Well, people of Egypt finally removed “democratically elected” president. Is it good or bad? I have great pity on everyone who thinks that this “revolution” will bring democracy. Sorry, but I got bad news for you: some new dictator will replace the old one. why? Because Islam and democracy are incompatible. As long as this awkward religion plays such big role in the society all the hopes for the brighter future are doomed: despite of the presence of computers, TV, cars and cellphones it keeps people’s mentality at the level of the twelfth century. As long as “progressive” “thinking” (but not with the head) “liberal” part of western population will continue to nourish Islam and protect it from the criticism and necessary changes people in the Arab world will continue to live under oppression and tyranny. So, the question is this one: who will be the new dictator who will replace Mubarak? As the matter of fact Mubarak was one of the least brutal and one of the most moderate among all Arab dictators. Therefore the hope that the new dictator will be better or even equal to him are quite slim.

We all dread that we are about to meet the Devil We Didn’t Know. Time spent hand wringing is not profitable. Encouraging the military government to a proper dialogue with the citizenry is.

I pray for a peacefull transition to a workable democratic government that can be a model for all and not another theocratic dictatorship. Tunisia, Iran,Yemen, Baharain, Algeria, and Libia are all watching, if not more so the people of Saudia Arabia. This is one of the most crucial times in our history. It is time to work for peace now more than ever. Words of hatred can very well poison us all.

June Getraer says:

You ask how one feels as an American Jew. I have to agree with Danny Steinmetz.

How one feels and how one thinks are not always the same. We know the bad guys but we don’t know the good ones. If the good guys find each other, and are strong enough to band together, I think there might be hope. The Military knows the Israelis through the army and they do share some cooperation. If the Military backs a strong, open good guy agenda things could turn out better for the Egyptians and better for the Israelis. Let’s hope!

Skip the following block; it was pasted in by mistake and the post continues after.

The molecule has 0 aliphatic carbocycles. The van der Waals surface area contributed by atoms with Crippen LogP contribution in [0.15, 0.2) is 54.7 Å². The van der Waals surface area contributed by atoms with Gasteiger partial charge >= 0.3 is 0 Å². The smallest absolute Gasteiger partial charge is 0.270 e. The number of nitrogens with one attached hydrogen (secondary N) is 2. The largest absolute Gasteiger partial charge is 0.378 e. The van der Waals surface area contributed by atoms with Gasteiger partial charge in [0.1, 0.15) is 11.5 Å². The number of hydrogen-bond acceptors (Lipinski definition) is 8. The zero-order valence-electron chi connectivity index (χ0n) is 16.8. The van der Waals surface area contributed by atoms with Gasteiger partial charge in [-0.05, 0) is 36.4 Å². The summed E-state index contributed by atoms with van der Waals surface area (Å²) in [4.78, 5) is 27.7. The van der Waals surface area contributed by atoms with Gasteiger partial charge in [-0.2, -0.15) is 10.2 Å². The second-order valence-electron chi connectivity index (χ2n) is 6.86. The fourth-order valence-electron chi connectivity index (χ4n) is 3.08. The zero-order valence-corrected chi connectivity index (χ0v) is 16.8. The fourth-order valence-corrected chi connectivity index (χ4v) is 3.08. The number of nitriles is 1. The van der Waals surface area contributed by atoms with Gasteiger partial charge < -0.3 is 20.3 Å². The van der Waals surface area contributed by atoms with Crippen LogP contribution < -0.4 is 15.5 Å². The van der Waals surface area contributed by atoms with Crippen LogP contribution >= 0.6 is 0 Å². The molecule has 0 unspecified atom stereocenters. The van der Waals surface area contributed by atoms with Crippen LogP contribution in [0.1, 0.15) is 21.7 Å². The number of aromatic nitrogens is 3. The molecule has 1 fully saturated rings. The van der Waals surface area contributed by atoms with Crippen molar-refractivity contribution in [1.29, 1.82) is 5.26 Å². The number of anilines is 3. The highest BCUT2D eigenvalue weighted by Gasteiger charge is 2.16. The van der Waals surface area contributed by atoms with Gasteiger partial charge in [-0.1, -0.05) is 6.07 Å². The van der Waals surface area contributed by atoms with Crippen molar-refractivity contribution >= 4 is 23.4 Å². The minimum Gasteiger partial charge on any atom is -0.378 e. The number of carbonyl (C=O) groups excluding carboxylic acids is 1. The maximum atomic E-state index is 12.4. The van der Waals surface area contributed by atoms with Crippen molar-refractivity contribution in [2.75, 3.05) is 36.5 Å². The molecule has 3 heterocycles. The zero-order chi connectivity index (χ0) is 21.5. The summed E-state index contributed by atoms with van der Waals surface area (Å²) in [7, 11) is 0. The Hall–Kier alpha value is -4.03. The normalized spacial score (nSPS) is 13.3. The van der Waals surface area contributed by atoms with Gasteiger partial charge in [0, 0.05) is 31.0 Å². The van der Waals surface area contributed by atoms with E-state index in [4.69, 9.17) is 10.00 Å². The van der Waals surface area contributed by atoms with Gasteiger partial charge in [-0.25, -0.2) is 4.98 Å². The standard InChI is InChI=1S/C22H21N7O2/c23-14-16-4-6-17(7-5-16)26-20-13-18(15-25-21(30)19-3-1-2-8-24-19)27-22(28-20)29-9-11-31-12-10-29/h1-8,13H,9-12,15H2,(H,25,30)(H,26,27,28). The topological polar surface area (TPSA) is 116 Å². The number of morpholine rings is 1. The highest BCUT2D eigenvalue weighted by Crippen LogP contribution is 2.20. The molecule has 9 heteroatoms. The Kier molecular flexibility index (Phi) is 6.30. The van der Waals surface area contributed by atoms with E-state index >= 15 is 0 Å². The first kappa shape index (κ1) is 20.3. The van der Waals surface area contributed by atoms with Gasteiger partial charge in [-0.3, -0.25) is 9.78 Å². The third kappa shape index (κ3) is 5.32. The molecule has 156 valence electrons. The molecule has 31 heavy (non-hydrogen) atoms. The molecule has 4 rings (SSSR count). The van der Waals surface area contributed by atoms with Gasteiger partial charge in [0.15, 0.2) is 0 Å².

Was watching the Egyptian Revolution a passive Rorschach test? http://exm.nr/eKDUgI

Diana Kindzred says:

I hope & pray that Egypt doesn’t become
another Iran – They “kicked” out all the
Jews in the mid 1950’s so there’s no worry
there BUTTTTT I hope that they DO NOT start
any violence with Israel – that’s all!

Those who believe in the bible should check out
Daniel 11
40.And at the time of the end shall the king of the south (Islam) push at him; and the king of the north (democratic world) shall come against him like a whirlwind, with chariots, and with horsemen, and with many ships; and he shall enter into the countries, and shall overflow, as he passes through.
41
He shall enter also into the beauteous land (israel), and many countries shall be overthrown; but these shall be delivered out of his hand, Edom, and Moab, and the chief of the children of Ammon (most of Jordan).
42
He shall stretch forth his hand also upon the countries; and the land of Egypt shall not escape.
43
But he shall have power over the treasures of gold and silver, and over all the precious things of Egypt; and the Libyans and Kush (some say it is Sudan others the Ethiopians) shall be at his steps.